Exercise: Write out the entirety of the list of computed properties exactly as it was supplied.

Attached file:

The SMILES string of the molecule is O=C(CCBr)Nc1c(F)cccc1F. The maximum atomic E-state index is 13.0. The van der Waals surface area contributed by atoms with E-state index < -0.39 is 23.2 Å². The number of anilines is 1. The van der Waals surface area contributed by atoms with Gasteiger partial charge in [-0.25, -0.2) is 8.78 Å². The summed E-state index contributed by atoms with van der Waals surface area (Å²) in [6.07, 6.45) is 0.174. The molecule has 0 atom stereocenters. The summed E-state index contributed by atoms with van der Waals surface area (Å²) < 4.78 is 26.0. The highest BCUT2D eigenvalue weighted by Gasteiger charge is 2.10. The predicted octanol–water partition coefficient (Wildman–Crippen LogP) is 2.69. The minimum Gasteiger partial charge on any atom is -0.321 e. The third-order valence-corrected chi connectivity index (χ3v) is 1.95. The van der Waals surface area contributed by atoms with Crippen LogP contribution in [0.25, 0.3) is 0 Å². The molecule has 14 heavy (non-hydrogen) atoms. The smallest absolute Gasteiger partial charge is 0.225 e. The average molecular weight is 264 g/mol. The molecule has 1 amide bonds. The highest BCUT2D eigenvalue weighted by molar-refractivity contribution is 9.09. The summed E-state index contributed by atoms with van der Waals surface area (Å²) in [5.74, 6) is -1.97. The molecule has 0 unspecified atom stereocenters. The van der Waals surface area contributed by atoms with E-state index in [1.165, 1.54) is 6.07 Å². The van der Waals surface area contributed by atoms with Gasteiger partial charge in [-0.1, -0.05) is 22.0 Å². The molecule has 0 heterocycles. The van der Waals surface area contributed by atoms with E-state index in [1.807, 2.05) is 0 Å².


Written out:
The SMILES string of the molecule is O=C(CCBr)Nc1c(F)cccc1F. The maximum atomic E-state index is 13.0. The van der Waals surface area contributed by atoms with E-state index < -0.39 is 23.2 Å². The number of anilines is 1. The van der Waals surface area contributed by atoms with Gasteiger partial charge in [-0.25, -0.2) is 8.78 Å². The summed E-state index contributed by atoms with van der Waals surface area (Å²) in [6.07, 6.45) is 0.174. The molecule has 0 atom stereocenters. The summed E-state index contributed by atoms with van der Waals surface area (Å²) < 4.78 is 26.0. The highest BCUT2D eigenvalue weighted by Gasteiger charge is 2.10. The predicted octanol–water partition coefficient (Wildman–Crippen LogP) is 2.69. The minimum Gasteiger partial charge on any atom is -0.321 e. The third-order valence-corrected chi connectivity index (χ3v) is 1.95. The van der Waals surface area contributed by atoms with Crippen LogP contribution in [0.25, 0.3) is 0 Å². The molecule has 14 heavy (non-hydrogen) atoms. The smallest absolute Gasteiger partial charge is 0.225 e. The average molecular weight is 264 g/mol. The molecule has 1 amide bonds. The highest BCUT2D eigenvalue weighted by molar-refractivity contribution is 9.09. The summed E-state index contributed by atoms with van der Waals surface area (Å²) in [5.74, 6) is -1.97. The molecule has 0 unspecified atom stereocenters. The van der Waals surface area contributed by atoms with E-state index in [1.165, 1.54) is 6.07 Å². The van der Waals surface area contributed by atoms with Gasteiger partial charge in [-0.1, -0.05) is 22.0 Å². The molecule has 0 heterocycles. The van der Waals surface area contributed by atoms with E-state index in [1.807, 2.05) is 0 Å².